Small Business Health Options Program (SHOP). Beginning in 2014, Exchanges will operate a SHOP, a program that offers small employers and their employees new choices. Through the SHOP, employers can choose the level of coverage they will offer (bronze, silver, gold or platinum plans), define their contribution toward their employees' coverage, and then offer the employees choices of multiple insurers and plans. Employees choose among the plans that fit their needs and their budget. Employers can offer coverage from multiple insurers, just like larger companies and government employee plans, but get a single bill and write a single check.

The proposed rules provide states and their Exchanges flexibility in structuring SHOP exchanges, as to the size of small businesses that can participate in SHOP and as to the structure of choices for small businesses.

Starting in 2014, small employers purchasing coverage through SHOP may be eligible for a tax credit of up to 50 percent of their premium payments, if they have 25 or fewer employees, pay employees an average annual wage of less than $50,000, offer all full time employees coverage, and pay at least 50 percent of the premium. Employees offered affordable and minimum value health insurance by their employer are not eligible for advance payments of tax credits to reduce premiums for coverage purchased through the individual Exchange.

Navigators. Exchanges also will build partnerships with and award grants to entities known as "Navigators," which will do such things as (1) distributing fair and impartial information about enrollment in qualified health plans, premium tax credits, and cost-sharing reductions and (2) assisting consumers in selecting qualified health plans.

States that operate an Exchange will award grants to Navigators. The proposed rule allows states to choose at least two from the list of potential Navigator organizations and decide how to fund and design the program.

Wednesday, July 13, 2011

HHS proposes standards for establishing Health Insurance Exchanges

The U.S. Department of Health and Human Services (HHS) has proposed a framework to assist states in building health insurance exchanges, state-based competitive marketplaces authorized by 2010's federal health insurance legislation. Individuals and small businesses will be able to purchase affordable private health insurance via these Exchanges. Starting in 2014, Exchanges will make it easy for individuals and small businesses to compare health plans, get answers to questions, find out if they are eligible for tax credits for private insurance or health programs like the Children's Health Insurance Program (CHIP), and enroll in a health plan that meets their needs.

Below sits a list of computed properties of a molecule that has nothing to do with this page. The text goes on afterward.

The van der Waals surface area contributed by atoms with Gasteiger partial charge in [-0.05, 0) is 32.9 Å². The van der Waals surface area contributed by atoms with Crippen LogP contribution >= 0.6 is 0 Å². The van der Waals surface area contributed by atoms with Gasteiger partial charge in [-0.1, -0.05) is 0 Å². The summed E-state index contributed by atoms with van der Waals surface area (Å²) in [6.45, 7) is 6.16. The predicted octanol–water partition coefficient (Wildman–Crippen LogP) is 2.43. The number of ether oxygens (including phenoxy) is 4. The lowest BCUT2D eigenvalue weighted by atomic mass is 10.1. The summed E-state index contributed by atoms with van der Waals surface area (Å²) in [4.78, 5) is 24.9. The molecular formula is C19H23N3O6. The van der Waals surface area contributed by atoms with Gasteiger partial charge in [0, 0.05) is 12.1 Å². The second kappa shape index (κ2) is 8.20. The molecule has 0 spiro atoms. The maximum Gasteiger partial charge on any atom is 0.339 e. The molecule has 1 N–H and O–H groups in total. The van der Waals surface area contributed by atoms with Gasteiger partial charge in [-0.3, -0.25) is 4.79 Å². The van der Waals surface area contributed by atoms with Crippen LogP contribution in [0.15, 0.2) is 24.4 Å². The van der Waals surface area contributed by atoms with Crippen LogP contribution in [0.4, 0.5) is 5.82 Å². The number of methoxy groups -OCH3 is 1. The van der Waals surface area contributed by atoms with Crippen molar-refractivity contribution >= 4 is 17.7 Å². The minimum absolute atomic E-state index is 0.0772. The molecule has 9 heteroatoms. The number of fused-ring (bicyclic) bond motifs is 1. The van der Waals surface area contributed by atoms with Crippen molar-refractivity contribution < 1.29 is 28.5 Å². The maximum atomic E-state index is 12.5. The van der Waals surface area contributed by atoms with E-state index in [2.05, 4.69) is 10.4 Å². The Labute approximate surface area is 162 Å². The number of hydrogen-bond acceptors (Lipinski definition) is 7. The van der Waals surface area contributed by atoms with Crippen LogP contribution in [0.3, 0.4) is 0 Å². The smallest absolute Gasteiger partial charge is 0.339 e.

"Exchanges offer Americans competition, choice, and clout," according to HHS Secretary Kathleen Sebelius. "Insurance companies will compete for business on a transparent, level playing field, driving down costs; and Exchanges will give individuals and small businesses the same purchasing power as big businesses and a choice of plans to fit their needs."

The recent HHS announcement is designed to help support and guide states in their efforts to implement Exchanges. HHS proposed new rules offering states guidance and options on how to structure their Exchanges in two key areas:
  • Setting standards for establishing Exchanges, setting up a Small Business Health Options Program (SHOP), performing the basic functions of an Exchange, and certifying health plans for participation in the Exchange, and;
  • Ensuring premium stability for plans and enrollees in the Exchange, especially in the early years as new people come in to Exchanges to shop for health insurance.
These proposed rules set minimum standards for Exchanges, give states the flexibility they need to design Exchanges that best fit their unique insurance markets, and are consistent with steps states have already taken to move forward with Exchanges.

States leading the way. According to HHS, 49 states, the District of Columbia and four territories have accepted grants to help plan and operate Exchanges. In addition, over half of all states are taking additional action beyond receiving a planning grant such as passing legislation or taking Administrative action to begin building exchanges. States will continue to implement exchanges on different schedules through 2014.
"States are leading the way in implementing health reform" and the HHS proposal "builds on that momentum by giving states flexibility to design the Exchange that works for them," says Center for Consumer Information and Insurance Oversight Director Steve Larsen. "This regulation allows us to meet states where they are."